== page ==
“What the flag means to me is a tough question to answer. Most of all, it stands for all the Americans that have died standing up and defending this great country. To me, the American Flag isn’t just a piece of cloth; it is a symbol of strength, honor, courage, loss, and freedom. Every time I see the flag or stand for the pledge and anthem, I think of all my family members who have served in the military. My dad enlisted in the Marine Corps and went to Iraq representing the American Flag. I was even born on a Marine Corps base. I am very proud of my dad for putting his life on the line like that for our country. I also had great grandpas who fought for this country. It takes a lot for a person to leave home and be willing to fight, but the flag also represents the many hard workers who have built this country both now and in the past. There is nowhere else I would rather live than the United States of America or be represented by any other flag. It makes me happy to be a part of this great country. On the other hand, it bothers me when people disgrace the flag because it disrespects the people who have worked so hard to make this country the greatest in the world.” (Caleb Gornikiewicz)

“To me, the red, white, and blue of the Star Spangled Banner are a symbol of freedom. Sadly, when I was six months old, my great grandpa perished. He was a veteran of World War II. He was wounded in a battle in Germany and his body was covered in shrapnel. He was taken to a hospital in Belgium where he had multiple surgeries. His family was lucky because of the men who were deployed to the Battle of the Bulge, my grandpa was one of the few who survived. Many lost their sons to keep freedom alive. Even though my grandpa is gone, looking into the flag is like looking into his face and all of the other people’s faces who made freedom ring. I think that people who disrespect the flag are disrespecting all of America. They should try to step in the soldier’s shoes to know what it feels like. We are lucky to be Americans and the flag helps me remember that. ‘You’re a grand old flag,’ yes you are. When I look at you, I think of my great grandpa and thank everyone who has served. This is what the flag truly means to me.” (Owen Gilbert)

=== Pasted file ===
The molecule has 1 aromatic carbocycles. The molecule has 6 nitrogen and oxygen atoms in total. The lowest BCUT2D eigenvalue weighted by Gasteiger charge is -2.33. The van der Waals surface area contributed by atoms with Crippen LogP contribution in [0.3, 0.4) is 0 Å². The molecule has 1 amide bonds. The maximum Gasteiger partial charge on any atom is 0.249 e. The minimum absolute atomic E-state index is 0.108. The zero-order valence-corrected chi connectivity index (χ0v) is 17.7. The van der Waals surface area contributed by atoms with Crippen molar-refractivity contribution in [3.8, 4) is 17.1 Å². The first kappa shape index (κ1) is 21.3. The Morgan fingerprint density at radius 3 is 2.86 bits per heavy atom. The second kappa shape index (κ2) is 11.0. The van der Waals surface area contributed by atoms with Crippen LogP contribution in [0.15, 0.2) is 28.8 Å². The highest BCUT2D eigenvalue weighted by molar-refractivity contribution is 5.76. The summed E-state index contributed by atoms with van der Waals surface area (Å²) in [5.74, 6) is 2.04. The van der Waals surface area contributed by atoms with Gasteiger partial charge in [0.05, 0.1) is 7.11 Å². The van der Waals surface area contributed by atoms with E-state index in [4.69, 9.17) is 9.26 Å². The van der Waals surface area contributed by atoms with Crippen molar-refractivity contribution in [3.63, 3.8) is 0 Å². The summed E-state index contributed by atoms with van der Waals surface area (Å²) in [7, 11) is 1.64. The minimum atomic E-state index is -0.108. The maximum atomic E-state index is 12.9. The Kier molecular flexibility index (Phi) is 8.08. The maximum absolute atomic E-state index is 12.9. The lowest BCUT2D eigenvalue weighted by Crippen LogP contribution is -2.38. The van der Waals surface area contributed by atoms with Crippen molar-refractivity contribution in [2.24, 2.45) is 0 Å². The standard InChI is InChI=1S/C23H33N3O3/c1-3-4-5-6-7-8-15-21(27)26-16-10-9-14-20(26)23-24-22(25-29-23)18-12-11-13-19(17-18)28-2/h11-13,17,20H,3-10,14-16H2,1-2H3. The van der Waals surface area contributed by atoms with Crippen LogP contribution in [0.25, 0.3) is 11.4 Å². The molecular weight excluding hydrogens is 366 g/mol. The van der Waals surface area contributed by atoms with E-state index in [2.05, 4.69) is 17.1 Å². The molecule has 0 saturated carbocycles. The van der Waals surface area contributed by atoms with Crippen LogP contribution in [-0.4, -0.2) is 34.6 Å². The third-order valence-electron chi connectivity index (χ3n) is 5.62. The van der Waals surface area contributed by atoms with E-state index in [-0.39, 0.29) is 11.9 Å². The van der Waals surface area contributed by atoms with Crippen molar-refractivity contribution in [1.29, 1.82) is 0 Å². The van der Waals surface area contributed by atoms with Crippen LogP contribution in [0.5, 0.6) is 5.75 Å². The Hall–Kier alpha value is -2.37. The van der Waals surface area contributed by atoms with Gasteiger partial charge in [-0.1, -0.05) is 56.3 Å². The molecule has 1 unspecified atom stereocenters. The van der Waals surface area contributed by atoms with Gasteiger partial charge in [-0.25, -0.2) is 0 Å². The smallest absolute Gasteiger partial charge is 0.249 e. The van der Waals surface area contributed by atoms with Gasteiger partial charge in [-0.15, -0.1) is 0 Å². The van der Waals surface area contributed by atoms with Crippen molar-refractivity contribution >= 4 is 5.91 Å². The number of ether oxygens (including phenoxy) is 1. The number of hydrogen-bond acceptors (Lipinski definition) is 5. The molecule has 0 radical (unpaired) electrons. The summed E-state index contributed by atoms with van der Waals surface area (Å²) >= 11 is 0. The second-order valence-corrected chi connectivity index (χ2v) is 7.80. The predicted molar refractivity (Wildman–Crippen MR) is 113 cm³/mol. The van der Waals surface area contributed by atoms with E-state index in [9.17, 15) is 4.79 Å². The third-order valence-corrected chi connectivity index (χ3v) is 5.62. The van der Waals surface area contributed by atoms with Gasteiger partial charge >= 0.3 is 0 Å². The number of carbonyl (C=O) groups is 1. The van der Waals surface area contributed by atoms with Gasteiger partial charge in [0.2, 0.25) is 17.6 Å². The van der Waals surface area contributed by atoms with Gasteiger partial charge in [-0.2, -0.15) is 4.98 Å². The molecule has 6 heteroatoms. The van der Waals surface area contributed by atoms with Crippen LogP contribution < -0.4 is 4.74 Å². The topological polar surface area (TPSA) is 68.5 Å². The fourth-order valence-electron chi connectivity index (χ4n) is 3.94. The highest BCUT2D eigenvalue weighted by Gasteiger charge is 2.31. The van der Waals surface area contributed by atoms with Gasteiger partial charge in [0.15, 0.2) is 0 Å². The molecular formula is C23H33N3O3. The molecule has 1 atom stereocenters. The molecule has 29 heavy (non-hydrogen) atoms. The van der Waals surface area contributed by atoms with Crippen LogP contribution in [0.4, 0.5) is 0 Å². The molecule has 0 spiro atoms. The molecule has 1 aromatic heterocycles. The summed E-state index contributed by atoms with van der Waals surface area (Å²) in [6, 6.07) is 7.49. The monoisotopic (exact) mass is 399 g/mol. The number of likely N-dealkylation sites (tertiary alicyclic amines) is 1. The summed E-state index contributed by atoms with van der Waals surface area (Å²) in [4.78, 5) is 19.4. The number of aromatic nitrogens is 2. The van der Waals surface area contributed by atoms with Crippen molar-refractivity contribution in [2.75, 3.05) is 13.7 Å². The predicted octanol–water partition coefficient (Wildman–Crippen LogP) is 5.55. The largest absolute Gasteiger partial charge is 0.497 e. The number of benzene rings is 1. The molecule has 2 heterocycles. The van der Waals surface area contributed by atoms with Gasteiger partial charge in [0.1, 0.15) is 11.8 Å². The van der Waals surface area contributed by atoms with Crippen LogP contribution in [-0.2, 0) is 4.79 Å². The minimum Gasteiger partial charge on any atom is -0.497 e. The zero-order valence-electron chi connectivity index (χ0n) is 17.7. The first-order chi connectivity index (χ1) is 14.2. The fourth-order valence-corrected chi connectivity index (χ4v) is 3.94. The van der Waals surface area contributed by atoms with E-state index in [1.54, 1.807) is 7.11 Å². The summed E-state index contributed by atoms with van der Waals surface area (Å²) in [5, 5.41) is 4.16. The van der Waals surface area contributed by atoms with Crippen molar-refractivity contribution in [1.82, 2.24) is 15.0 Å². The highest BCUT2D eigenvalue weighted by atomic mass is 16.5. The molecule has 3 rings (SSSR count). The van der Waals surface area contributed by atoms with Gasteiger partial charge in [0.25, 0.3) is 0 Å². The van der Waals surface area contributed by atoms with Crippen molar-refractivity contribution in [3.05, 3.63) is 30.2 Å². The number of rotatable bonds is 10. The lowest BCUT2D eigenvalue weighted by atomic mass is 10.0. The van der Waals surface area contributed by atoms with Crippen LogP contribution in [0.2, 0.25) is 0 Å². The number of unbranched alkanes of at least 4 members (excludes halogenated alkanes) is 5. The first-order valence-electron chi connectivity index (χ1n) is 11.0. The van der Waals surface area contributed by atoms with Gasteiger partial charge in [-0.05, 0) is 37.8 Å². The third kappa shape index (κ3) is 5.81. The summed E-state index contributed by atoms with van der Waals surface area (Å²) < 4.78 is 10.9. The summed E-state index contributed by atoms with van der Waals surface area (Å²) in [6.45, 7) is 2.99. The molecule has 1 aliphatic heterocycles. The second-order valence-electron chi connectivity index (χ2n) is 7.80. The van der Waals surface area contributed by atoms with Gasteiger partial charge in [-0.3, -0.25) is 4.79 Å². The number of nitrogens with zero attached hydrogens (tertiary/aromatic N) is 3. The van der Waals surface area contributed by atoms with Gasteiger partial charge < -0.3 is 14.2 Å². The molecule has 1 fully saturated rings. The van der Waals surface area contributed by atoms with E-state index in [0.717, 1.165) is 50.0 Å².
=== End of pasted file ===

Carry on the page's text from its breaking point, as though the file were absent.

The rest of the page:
Make it a good week and remember to mark your calendar for the Civil War Living History and Battle Reenactment to take place August 15-17 at the Dunkirk Lighthouse and Veterans Park Museum. It will be a weekend full of activities as well as the weekend of August 9 with The Haunted Chautauqua Festival by the Village Haunts and Beyond Ghosts. Call 366-5050 for more information or if interested in becoming a volunteer tour guide. It’s a great community service and you can meet people from all over the world.

Mary Burns Deas writes weekly for the OBSERVER. Send comments to